3 people found this helpful
The primary thing to...
, December 8, 2011
The primary thing to remember about this pen is that it's pretty and it's cheap.
So anything else (good writing quality, etc.) is sort of a bonus. To that end, I
haven't really had problems with mine skipping a lot; good ink makes a
difference, also the tines needed to be spread just a bit. What I do take issue
with, however, is how after about three weeks of use, the gold band around the
middle has been tarnished. You might think a pen manufacturer would expect that
area to be frequently touched... It's an ugly gray now, and though I'm still
attached to my pen, I only wish that it had been better made. Could that be a
problem with my pen individually? Other reviewers should give feedback.
| It writes lovely, but...
, June 23, 2012
It writes lovely, but it is a pain to clean. This was my 4th fountian pen, so
I'm not perfect. Still, I found that it was a royal pain to clean. Very hard to
the ink regulator and nib off. But, it looks great! I would recommend it.
1 person found this helpful
I own the silver version...
, February 22, 2010
I own the silver version of this pen and it writes surprinsingly well although
it is certainly a very basic fountain pen. For fifteen bucks, it does the job
and the cap and barrel's fit and finish are good.
Please note that on many OHTO fountain pens, the steel "iridium point Germany"
nib is actually made in China and quality control isn't the best. Just because
it says "Germany" does not mean that it is "Made in Germany." This fact has been
documented by the famous pen repair and nib expert Richard Binder in a recent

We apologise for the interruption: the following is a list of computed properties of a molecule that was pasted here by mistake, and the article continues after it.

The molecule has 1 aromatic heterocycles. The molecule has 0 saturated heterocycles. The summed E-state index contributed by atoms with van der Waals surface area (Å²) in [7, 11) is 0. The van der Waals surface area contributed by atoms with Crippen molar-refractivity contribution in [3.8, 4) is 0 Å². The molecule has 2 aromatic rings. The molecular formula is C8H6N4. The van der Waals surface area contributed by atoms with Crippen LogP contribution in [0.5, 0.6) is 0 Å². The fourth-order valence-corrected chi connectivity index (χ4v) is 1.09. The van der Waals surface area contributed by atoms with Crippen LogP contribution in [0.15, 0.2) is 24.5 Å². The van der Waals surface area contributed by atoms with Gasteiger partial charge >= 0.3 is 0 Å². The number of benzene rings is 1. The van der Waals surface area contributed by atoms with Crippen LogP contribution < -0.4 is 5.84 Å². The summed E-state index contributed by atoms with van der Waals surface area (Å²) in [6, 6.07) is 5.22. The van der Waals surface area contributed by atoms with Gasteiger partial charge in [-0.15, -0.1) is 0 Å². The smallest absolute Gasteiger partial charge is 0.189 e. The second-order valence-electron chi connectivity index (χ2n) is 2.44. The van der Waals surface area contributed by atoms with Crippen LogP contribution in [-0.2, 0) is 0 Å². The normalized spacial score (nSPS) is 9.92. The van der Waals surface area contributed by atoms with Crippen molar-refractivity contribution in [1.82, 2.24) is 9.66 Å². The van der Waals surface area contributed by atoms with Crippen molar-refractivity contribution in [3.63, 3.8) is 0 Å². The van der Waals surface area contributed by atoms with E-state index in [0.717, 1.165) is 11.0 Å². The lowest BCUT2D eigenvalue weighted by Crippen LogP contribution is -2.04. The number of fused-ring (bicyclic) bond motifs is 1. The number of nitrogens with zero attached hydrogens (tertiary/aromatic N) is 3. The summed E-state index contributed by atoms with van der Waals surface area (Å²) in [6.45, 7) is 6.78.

issue of Stylus magazine. Also, no one uses pure iridium anymore. It is way too
rare and expensive. It must come from outer space (meteors/asteroids) and, if
you do have an iridium tip on a vintage fountain pen--even an iridium-alloy--you
are writing with stardust. Cool!
I wish the Chinese would just put "made in China" and be done with it. For
goodness sake, China was the birthplace of paper and numerous other great
inventions and ideas. I have deep respect for the Chinese man-on-the-street (the
government has point-of-departure issues), and they have every right to be proud
of their heritage. Unfortunately, a few bad products have gotten scores of
others to be branded as cheap and inferior. Granted, although the OHTO nibs are
sometimes poorly adjusted because of quality control issues, many Chinese
manufactured nibs and fountain pens work well (the famous Hero, for example).
remeber to journal. It's good for you. Thanks JetPens!
| Writes beautifully without...
, October 6, 2009
Writes beautifully without skipping. Even if I put it down for a few minutes it
starts writing again immediately without having to force it to work, a problem I
experienced with the Ohto fine. The quality and feel doesn't stand up to the
ohto fine, but I'll take performance over looks any day.
| If you want shiny, the...
, March 2, 2009
If you want shiny, the F-Lapa has it in spades.
I was initially a bit skeptical about the quality of this pen after reading a
few negative reviews on Ohto's Fine series, which seems to have much the same
mechanism and construction. For the price, though, the F-Lapa left me pleasantly
It's not spectacular, but it's by no means bad - Just an average,
performs-as-advertised elegant pen for a fantastic price. You could certainly do
a lot worse for yourself with a 15 dollar spending budget. The nib may be cheap,
and it may be "fake" gold (it's just plated) but at least it writes nicely and
smoothly. It's actually about as fine as my Sheaffer fine nibs. There are no
skipping or starting problems to speak of, and the pen taking standard
International Short cartridges is a plus. There are no seam lines on the
plasticwork, the shiny chrome finish is flawless, and all the parts fit together
nicely. My only real complaint is the somewhat tacky black lettering around the
base of the cap, which can't be removed without damaging the finish of the pen
(apparently it's silkscreened on).
For a lousy fifteen dollars you should be buying a five-and-ten special plastic
bodied knockoff brand pen, but instead you can get the thoroughly capable and
undoubtedly stylish F-Lapa.